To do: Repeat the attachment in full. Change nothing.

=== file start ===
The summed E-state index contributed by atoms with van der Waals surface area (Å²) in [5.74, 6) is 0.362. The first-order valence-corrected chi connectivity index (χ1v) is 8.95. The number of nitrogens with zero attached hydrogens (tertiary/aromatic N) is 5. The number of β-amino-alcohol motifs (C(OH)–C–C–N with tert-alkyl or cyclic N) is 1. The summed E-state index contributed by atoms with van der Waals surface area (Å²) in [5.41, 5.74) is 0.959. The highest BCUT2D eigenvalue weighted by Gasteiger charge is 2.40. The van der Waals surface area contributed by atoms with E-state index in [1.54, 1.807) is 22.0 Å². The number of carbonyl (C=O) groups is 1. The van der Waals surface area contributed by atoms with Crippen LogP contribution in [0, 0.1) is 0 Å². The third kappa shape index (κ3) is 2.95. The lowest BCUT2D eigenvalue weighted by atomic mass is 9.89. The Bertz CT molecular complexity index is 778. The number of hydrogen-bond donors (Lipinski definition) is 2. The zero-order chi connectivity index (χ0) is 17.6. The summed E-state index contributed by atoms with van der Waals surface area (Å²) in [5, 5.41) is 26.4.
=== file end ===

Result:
The summed E-state index contributed by atoms with van der Waals surface area (Å²) in [5.74, 6) is 0.362. The first-order valence-corrected chi connectivity index (χ1v) is 8.95. The number of nitrogens with zero attached hydrogens (tertiary/aromatic N) is 5. The number of β-amino-alcohol motifs (C(OH)–C–C–N with tert-alkyl or cyclic N) is 1. The summed E-state index contributed by atoms with van der Waals surface area (Å²) in [5.41, 5.74) is 0.959. The highest BCUT2D eigenvalue weighted by Gasteiger charge is 2.40. The van der Waals surface area contributed by atoms with E-state index in [1.54, 1.807) is 22.0 Å². The number of carbonyl (C=O) groups is 1. The van der Waals surface area contributed by atoms with Crippen LogP contribution in [0, 0.1) is 0 Å². The third kappa shape index (κ3) is 2.95. The lowest BCUT2D eigenvalue weighted by atomic mass is 9.89. The Bertz CT molecular complexity index is 778. The number of hydrogen-bond donors (Lipinski definition) is 2. The zero-order chi connectivity index (χ0) is 17.6. The summed E-state index contributed by atoms with van der Waals surface area (Å²) in [5, 5.41) is 26.4.